Just Taxes Blog by ITEP

Economic Catastrophe in States Looms as Federal Relief Lags

Economic Catastrophe in States Looms as Federal Relief Lags

April 29, 2020

Amy Hanauer
Amy Hanauer
Executive Director

If you appreciate schools in your community, reliable trash pick-up, and clean water at the turn of a faucet, then you know the value of adequately funded state and local government.

These basics are now in grave danger because revenues are declining and the federal government has not provided fiscal relief at the level needed in the midst of a colossal economic and health crisis. Towns, cities, counties and states face unprecedented shortfalls due to of collapsing proceeds from sales taxes, income taxes, and tourism, gambling and oil and gas industry revenue.

States are still scrambling to measure the budget hole they face, and it will likely take a few months before they know its size. Researchers at the Center on Budget and Policy Priorities (CBPP) estimate shortfalls will reach at least 10 percent of current year general fund revenues and grow to 25 percent in the fiscal year starting in July. While states can and should act to shore up revenue, the magnitude of the crisis and constraints on borrowing make federal aid essential in an economic crisis like this one.

Senate Majority Leader Mitch McConnell (R-KY) is trying to politicize things, calling additional aid to states a “blue state bailout,” as if we’re not all one country facing a historically staggering moment. But his threats to deny aid could turn this recession into a depression for states across the political and geographic spectrum. Because if states and localities can’t pay teachers, first responders and health care providers, economic conditions will spiral downward quickly. The human costs also will be steep.

Economies rely on spending, and a dollar spent in the public sector goes particularly far. This is why state spending cuts are worse for the economy during a downturn than tax increases targeted toward those most able to pay, as economists Peter Orszag and Joseph Stiglitz have demonstrated. More than 10 percent of U.S. employees work for state or local government, and sectors like construction, transportation, health, non-profits, and education are highly reliant on public spending even when the employer is from the private sector. If states aren’t spending on, say, road repair, private sector construction employees will be out of work for much longer. And that’s not even considering what happens to the factory that relies on that well-paved road to get its goods to market.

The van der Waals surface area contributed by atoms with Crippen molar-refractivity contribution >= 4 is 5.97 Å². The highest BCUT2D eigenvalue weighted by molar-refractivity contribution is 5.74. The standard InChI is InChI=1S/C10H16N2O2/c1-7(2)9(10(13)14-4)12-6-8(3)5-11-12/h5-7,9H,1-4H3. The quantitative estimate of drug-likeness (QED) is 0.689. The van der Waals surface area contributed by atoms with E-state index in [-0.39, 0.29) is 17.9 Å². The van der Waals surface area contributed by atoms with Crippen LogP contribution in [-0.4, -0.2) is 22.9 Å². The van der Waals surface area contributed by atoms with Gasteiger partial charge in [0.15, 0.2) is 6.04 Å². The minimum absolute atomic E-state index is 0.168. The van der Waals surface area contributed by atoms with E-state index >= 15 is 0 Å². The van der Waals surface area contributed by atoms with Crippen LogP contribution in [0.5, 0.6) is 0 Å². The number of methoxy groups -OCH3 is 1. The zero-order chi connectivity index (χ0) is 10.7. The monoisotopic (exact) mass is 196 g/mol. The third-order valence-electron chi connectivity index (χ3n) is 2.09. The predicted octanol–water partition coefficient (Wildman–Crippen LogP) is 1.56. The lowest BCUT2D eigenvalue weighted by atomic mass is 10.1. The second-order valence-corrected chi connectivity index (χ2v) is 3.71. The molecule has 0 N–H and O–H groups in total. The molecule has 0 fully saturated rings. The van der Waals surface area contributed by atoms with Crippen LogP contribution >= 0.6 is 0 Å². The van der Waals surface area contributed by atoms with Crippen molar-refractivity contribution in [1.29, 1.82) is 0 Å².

McConnell has blithely suggested that states should declare bankruptcy. Not only is this technically illegal, but the effect also would be to prolong and greatly deepen the decline, exacerbating rather than addressing the problem. And while McConnell strives to make the fight partisan, the truth is that all states are affected—whether led by Democrats or Republicans. Oil-dependent states like Alaska, Oklahoma, Louisiana and Texas are being pummeled. Tourism-heavy states like Florida, Hawaii and Nevada are reeling. States that rely heavily on sales taxes—Florida, Nevada, Tennessee, Texas, South Dakota and Washington state come to mind—are staggering under the weight of sharp declines in consumer purchases.

Many states have improved their rainy day funds since the last recession, although some have weakened their unemployment compensation funds over the same period. States can and should tap reserves at a time like this, but they won’t go far enough in any state, given the scale of the crisis.

That’s why a bipartisan group of governors and senators from Louisiana to Maryland to Ohio have called for at least $500 billion in state and local fiscal relief. They also need specific help with testing, protective equipment, unemployment costs, Medicaid costs, social services, education and infrastructure. States can’t be on their own as they address the double whammy of plunging revenue and skyrocketing needs.

Because of the pandemic, health care costs are spiking, just as enormous numbers of people have lost their employer-based health insurance. States bear a huge share of these costs. In the 14 states that have failed to accept federal dollars to expand Medicaid, the high share of uninsured people worsens the situation.

When it’s safe to go back to work, capital projects will be badly delayed, students will be months behind, and non-COVID-19 health needs will be intense. The damage to public and family finances will be deep. At that point, with the private sector badly scarred, public spending will be essential both to address delayed needs and to regenerate demand. Yet, governors in states like Ohio are already calling for 20 percent across-the-board cuts, which will cause long-term damage. During the Great Recession, more than 30 states raised significant revenue and paired it with federal fiscal relief to try to stave off such drastic measures. We need a combination of both of these again.

Policymakers cannot take on COVID-19 with timidity, stinginess and political vengeance. If they do, we’ll be in for a long, slow, uneven recovery. We must instead use this moment to remind ourselves that we are the economy, that public spending can better prepare us for future climate, health and infrastructure needs, and that by investing in our people and our communities, we can ensure a better future in all of our struggling states.



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